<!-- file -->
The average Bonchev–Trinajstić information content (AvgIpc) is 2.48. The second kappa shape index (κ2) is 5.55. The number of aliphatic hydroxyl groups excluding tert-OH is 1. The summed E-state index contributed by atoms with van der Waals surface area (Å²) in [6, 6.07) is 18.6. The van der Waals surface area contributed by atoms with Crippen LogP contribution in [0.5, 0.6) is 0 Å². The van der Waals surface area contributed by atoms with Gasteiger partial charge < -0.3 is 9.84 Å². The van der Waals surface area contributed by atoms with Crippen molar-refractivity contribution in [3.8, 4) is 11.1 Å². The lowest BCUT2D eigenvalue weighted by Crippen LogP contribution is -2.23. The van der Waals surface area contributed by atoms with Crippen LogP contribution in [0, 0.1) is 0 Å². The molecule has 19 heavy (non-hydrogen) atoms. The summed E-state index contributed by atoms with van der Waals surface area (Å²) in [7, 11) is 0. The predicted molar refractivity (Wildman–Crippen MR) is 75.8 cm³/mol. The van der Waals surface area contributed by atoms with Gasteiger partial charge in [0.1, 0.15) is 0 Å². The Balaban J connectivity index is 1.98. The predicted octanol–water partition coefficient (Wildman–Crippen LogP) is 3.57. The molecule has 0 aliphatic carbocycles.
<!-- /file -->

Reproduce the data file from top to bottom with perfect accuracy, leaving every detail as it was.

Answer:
The average Bonchev–Trinajstić information content (AvgIpc) is 2.48. The second kappa shape index (κ2) is 5.55. The number of aliphatic hydroxyl groups excluding tert-OH is 1. The summed E-state index contributed by atoms with van der Waals surface area (Å²) in [6, 6.07) is 18.6. The van der Waals surface area contributed by atoms with Crippen LogP contribution in [0.5, 0.6) is 0 Å². The van der Waals surface area contributed by atoms with Gasteiger partial charge < -0.3 is 9.84 Å². The van der Waals surface area contributed by atoms with Crippen molar-refractivity contribution in [3.8, 4) is 11.1 Å². The lowest BCUT2D eigenvalue weighted by Crippen LogP contribution is -2.23. The van der Waals surface area contributed by atoms with Crippen LogP contribution in [0, 0.1) is 0 Å². The molecule has 19 heavy (non-hydrogen) atoms. The summed E-state index contributed by atoms with van der Waals surface area (Å²) in [7, 11) is 0. The predicted molar refractivity (Wildman–Crippen MR) is 75.8 cm³/mol. The van der Waals surface area contributed by atoms with Gasteiger partial charge in [0.1, 0.15) is 0 Å². The Balaban J connectivity index is 1.98. The predicted octanol–water partition coefficient (Wildman–Crippen LogP) is 3.57. The molecule has 0 aliphatic carbocycles.